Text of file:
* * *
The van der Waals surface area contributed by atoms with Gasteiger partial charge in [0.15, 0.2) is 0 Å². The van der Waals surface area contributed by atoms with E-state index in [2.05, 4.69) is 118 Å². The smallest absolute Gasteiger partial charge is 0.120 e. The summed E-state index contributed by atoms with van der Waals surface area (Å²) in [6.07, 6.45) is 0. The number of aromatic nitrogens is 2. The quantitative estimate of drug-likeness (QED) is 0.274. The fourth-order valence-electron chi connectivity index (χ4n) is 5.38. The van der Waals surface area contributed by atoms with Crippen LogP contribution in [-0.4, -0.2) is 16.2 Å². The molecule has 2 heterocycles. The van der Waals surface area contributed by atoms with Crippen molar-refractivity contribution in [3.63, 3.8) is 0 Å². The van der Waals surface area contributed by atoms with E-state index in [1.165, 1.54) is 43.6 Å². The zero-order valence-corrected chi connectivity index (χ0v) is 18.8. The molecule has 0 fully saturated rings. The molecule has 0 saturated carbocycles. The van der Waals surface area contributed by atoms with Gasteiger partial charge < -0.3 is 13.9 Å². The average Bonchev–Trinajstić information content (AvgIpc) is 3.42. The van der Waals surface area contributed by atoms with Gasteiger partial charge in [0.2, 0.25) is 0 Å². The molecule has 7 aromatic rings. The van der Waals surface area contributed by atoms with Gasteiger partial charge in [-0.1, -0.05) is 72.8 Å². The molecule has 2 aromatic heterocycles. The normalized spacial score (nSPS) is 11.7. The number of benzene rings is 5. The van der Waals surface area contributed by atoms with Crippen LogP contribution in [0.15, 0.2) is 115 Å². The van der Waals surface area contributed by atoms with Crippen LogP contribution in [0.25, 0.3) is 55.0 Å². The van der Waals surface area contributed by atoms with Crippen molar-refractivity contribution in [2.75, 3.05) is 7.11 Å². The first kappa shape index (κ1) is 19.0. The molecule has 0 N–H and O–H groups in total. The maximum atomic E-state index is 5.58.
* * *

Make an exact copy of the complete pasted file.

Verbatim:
The van der Waals surface area contributed by atoms with Gasteiger partial charge in [0.15, 0.2) is 0 Å². The van der Waals surface area contributed by atoms with E-state index in [2.05, 4.69) is 118 Å². The smallest absolute Gasteiger partial charge is 0.120 e. The summed E-state index contributed by atoms with van der Waals surface area (Å²) in [6.07, 6.45) is 0. The number of aromatic nitrogens is 2. The quantitative estimate of drug-likeness (QED) is 0.274. The fourth-order valence-electron chi connectivity index (χ4n) is 5.38. The van der Waals surface area contributed by atoms with Crippen LogP contribution in [-0.4, -0.2) is 16.2 Å². The molecule has 2 heterocycles. The van der Waals surface area contributed by atoms with Crippen molar-refractivity contribution in [3.63, 3.8) is 0 Å². The van der Waals surface area contributed by atoms with E-state index in [1.165, 1.54) is 43.6 Å². The zero-order valence-corrected chi connectivity index (χ0v) is 18.8. The molecule has 0 fully saturated rings. The molecule has 0 saturated carbocycles. The van der Waals surface area contributed by atoms with Gasteiger partial charge < -0.3 is 13.9 Å². The average Bonchev–Trinajstić information content (AvgIpc) is 3.42. The van der Waals surface area contributed by atoms with Gasteiger partial charge in [0.2, 0.25) is 0 Å². The molecule has 7 aromatic rings. The van der Waals surface area contributed by atoms with Gasteiger partial charge in [-0.1, -0.05) is 72.8 Å². The molecule has 2 aromatic heterocycles. The normalized spacial score (nSPS) is 11.7. The number of benzene rings is 5. The van der Waals surface area contributed by atoms with Crippen LogP contribution in [0.15, 0.2) is 115 Å². The van der Waals surface area contributed by atoms with Crippen LogP contribution in [0.25, 0.3) is 55.0 Å². The van der Waals surface area contributed by atoms with Crippen molar-refractivity contribution in [2.75, 3.05) is 7.11 Å². The first kappa shape index (κ1) is 19.0. The molecule has 0 N–H and O–H groups in total. The maximum atomic E-state index is 5.58.